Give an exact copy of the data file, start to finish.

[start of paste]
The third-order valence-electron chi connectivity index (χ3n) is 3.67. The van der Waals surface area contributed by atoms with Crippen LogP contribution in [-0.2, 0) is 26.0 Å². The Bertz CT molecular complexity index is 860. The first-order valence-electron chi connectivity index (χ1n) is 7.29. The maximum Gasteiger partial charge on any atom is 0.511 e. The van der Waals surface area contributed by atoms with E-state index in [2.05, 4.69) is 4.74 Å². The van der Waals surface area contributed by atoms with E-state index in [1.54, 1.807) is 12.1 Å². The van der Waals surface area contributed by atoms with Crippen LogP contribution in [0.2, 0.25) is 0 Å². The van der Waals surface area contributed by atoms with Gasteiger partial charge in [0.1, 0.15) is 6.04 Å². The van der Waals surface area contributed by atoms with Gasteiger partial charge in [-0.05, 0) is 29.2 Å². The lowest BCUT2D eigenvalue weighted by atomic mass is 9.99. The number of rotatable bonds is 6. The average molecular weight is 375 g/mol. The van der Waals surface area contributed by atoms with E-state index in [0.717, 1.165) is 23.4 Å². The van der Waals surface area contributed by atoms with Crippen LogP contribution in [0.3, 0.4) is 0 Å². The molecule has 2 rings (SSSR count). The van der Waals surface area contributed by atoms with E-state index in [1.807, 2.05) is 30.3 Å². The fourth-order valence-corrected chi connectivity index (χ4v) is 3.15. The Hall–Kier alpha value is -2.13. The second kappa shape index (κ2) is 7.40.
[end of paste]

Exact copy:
The third-order valence-electron chi connectivity index (χ3n) is 3.67. The van der Waals surface area contributed by atoms with Crippen LogP contribution in [-0.2, 0) is 26.0 Å². The Bertz CT molecular complexity index is 860. The first-order valence-electron chi connectivity index (χ1n) is 7.29. The maximum Gasteiger partial charge on any atom is 0.511 e. The van der Waals surface area contributed by atoms with E-state index in [2.05, 4.69) is 4.74 Å². The van der Waals surface area contributed by atoms with E-state index in [1.54, 1.807) is 12.1 Å². The van der Waals surface area contributed by atoms with Crippen LogP contribution in [0.2, 0.25) is 0 Å². The van der Waals surface area contributed by atoms with Gasteiger partial charge in [0.1, 0.15) is 6.04 Å². The van der Waals surface area contributed by atoms with Gasteiger partial charge in [-0.05, 0) is 29.2 Å². The lowest BCUT2D eigenvalue weighted by atomic mass is 9.99. The number of rotatable bonds is 6. The average molecular weight is 375 g/mol. The van der Waals surface area contributed by atoms with E-state index in [0.717, 1.165) is 23.4 Å². The van der Waals surface area contributed by atoms with Crippen LogP contribution in [0.3, 0.4) is 0 Å². The molecule has 2 rings (SSSR count). The van der Waals surface area contributed by atoms with E-state index in [1.807, 2.05) is 30.3 Å². The fourth-order valence-corrected chi connectivity index (χ4v) is 3.15. The Hall–Kier alpha value is -2.13. The second kappa shape index (κ2) is 7.40.